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The Human Economy

The Renaissance culture movement profoundly affected economic, scientific, social and political thinking as humanism, liberalism, and intellectual inquiry led to a revolution in learning.  Architecture, music, philosophy, mathematics and artistic endeavour are studied and still admired hundreds of years later.  This flourish of human imagination was eventually overtaken by industrialization, technological progress, social organization, managerialism and urbanization focused on creating efficiency and economic growth.  The idea was to improve the human condition.  It is true that scientific progress has improved quality of life and economic development.  However, the mechanistic Victorian paradigm birthed in industrialization continues to exist within organizations focused on processes and efficiency saving.  The result is a significant cost to both the environment and human society: Deteriorating quality of work and life, loss of individuality, reduced individual power, negative health impacts and rising levels of inequality.

Pollution, Environment, Drone, Aerial

In recent years there has been a growing trend towards integrating humanism into organizational life, and the growth of the human economy.  The digital economy has swung the pendulum away from the mechanical to a focus on knowledge, innovation and creativity.  It is no longer just about what people can make but what humans can create and communicate.  This movement was accelerated following the 2008 credit crunch when the financial machinations of corporatism woke up the working population to their exploitation at the hands of their corporate masters.  The millennial generation are leading the shift to the gig economy as accepted ideas regarding the workplace challenge the nine to five permanent role as the only acceptable form of employment.  This offers a dual benefit of releasing organizations to be more human, whilst creating a stream of disruptive influences as those working outside the organizational boundary become infect organizational culture.  This new structure of employment is challenging what is meant by organization, and forward thinking organizations are moving towards a more humane form of organizational endeavour.  Perhaps history will note that this era was the beginning of a New Renaissance, demonstrated by the shifting political landscape, social upheaval and a growing demand for freedom and independence of workers wanting to think for themselves, create something new and contribute to society beyond the economic.  The fear of non-conforming is being replaced by a fear of conforming and a struggle for freedom to be, defines the hope of this generation.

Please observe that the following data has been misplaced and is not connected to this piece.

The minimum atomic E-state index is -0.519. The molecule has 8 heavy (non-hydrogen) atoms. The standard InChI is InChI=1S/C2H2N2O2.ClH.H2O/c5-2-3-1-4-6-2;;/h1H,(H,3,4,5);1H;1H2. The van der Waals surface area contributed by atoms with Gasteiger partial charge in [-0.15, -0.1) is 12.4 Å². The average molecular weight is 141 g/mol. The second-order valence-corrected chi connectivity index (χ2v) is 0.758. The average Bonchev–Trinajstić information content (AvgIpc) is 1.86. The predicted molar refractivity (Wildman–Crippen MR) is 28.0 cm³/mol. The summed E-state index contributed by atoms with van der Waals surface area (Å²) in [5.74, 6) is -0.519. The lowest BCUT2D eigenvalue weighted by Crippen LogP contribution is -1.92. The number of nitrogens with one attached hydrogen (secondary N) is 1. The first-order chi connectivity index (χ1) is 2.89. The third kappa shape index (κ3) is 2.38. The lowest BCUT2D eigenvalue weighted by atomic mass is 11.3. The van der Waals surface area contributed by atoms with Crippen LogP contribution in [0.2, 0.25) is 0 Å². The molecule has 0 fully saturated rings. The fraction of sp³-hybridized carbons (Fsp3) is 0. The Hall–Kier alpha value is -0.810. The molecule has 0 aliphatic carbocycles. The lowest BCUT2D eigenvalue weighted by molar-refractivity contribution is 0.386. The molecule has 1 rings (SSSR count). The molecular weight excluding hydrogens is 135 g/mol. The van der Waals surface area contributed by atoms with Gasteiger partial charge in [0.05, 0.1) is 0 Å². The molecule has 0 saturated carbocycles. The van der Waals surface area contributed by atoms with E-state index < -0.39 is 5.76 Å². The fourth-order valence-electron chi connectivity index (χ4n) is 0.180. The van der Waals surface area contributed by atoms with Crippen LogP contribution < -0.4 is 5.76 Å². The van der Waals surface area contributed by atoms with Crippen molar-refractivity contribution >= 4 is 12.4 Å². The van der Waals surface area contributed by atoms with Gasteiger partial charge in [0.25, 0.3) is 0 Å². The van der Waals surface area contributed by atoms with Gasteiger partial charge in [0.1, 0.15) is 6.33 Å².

What does this mean?

As a discipline Organization Development (OD) is over 60 years old, but the movement towards a more human economy means that the philosophy and approach offered by OD is in tune with what is happening in the wider social, political and economic systems. Knights (2016: 4) stated that, “to expect ‘the leader’ to always come to the best solution alone is unrealistic especially in our modern complex world.”  The world of the charismatic leader that always had the answer has been exposed as problematic, and once feted leaders revealed as flawed. Organizations are facing unprecedented pressures on their operations and this environment is often referred to using the acronym VUCA;

  • Volatility: Unexpected challenge over an unknown time period
  • Uncertainty: Unknown causes and effects of change
  • Complexity: Overwhelming interconnection between variables
  • Ambiguity: Unknown, unknowns.

OD can offer organizations tools and techniques to combat these challenges by harnessing the human power and creativity within the organization to deliver sustainable organization performance.  It offer a human approach to an industrial problem.